The second young woman I got to see receive a pap smear was having an issue with her IUD, a method of birth control. After observing the pap smear, we concluded that her IUD was inserted improperly and as a result, became infected. The obstetrician explained some alternative methods of birth control that the woman can explore that will be much safer for her.

The third woman was older and was experiencing severe discomfort. Her discharge was also abnormally colored, which is a good indicator of an infection. Timothy, the volunteer coordinator for this trip, said something today that I’ll never forget. He said, “your five senses are your best tools in medicine.” This proved to be true during the pap smears, as we looked at the color and smelled the discharge as two main indicators of infection. Looking into the cervix, it was clear that there was an abnormal legion. The obstetrician cleaned the cervix out and then explained the abnormality to me and the woman.


I am so thankful that I had the opportunity to observe the obstetricians. They were great about explaining each part of the process to me as they went. They drew pictures, and answered the one million questions I asked. I am also thankful for Timothy who also answered a million questions for me and double-checked me on my initial blood pressure readings. Taking blood pressure non-electronically is harder than it seems (or at least it was for me, haha.)

After the morning shift of registration, triage, and examinations, we went to a community event a few blocks down the road. This was the mayor’s event. The mayor has supported HOP’s work and made an appearance at the clinic’s opening yesterday. He has supported all of HOP’s events, so we all wanted to show our support and recognition of his event. Afterwards, we went to our host family’s house for lunch. We then went to the local mall. Here we window-shopped, exchanged money, and got ice cream before catching a cab to our evening medicine class.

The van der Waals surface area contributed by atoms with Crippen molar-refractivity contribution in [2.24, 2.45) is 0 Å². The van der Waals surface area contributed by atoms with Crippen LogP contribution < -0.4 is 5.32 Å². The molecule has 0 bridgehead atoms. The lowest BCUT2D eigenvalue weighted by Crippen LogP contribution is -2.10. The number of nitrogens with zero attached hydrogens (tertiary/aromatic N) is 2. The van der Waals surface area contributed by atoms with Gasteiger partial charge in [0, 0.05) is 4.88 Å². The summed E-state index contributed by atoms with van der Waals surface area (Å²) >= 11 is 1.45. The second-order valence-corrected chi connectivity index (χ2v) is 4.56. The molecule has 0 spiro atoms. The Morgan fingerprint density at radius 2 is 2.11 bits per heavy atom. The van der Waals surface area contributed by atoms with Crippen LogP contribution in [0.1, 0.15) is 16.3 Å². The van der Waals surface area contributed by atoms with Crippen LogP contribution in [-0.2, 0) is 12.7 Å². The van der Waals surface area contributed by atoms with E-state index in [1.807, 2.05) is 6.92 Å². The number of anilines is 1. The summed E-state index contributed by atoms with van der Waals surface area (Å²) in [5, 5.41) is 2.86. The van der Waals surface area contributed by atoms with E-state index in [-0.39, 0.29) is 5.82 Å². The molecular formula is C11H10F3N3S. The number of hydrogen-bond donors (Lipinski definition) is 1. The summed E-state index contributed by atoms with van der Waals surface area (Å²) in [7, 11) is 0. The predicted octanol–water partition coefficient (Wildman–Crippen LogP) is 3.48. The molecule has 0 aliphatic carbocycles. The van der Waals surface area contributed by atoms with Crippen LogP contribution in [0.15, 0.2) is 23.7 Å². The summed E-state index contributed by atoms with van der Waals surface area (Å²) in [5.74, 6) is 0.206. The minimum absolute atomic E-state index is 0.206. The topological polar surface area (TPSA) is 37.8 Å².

Our second medicine class was lead by Doctor Jose Elias Cabrejo Parades. He works at a family medicine practice. His presentation focused on health disparities, barriers to the public health feedback loop, and solutions to the issues discussed. I was curious as to whether or not certain demographics (ethnic, location, socioeconomic) in Peru experienced health disparities more than others. He confirmed that they did. In Peru, the medicine funding is divided into the different geographic locations. The variable quality of care maintained in the various regions leads to health disparities within the different regions. Dr. Parades has worked in 16 out of the 20 districts in Peru. 

Dr. Parades believes that health centers must be catered specifically to their prospective area's desires and needs in order to be successful. It is essential for the community to sustain itself, rather than periodically shipping in doctors and nurses to clean up what could have been prevented through health education. Rather than encouraging the government to fund medicine, the government should be asked to fund public health initiatives and projects. 

A main point in Dr. Parade’s presentation was the difference between health and medicine. Medicine is a reaction to a low quality of health. Health is a way of life.

Health must be the focus for there to be a ripple effect in improving the quality of life individuals get to live.
— Doctor Jose Elias Cabrejo Parades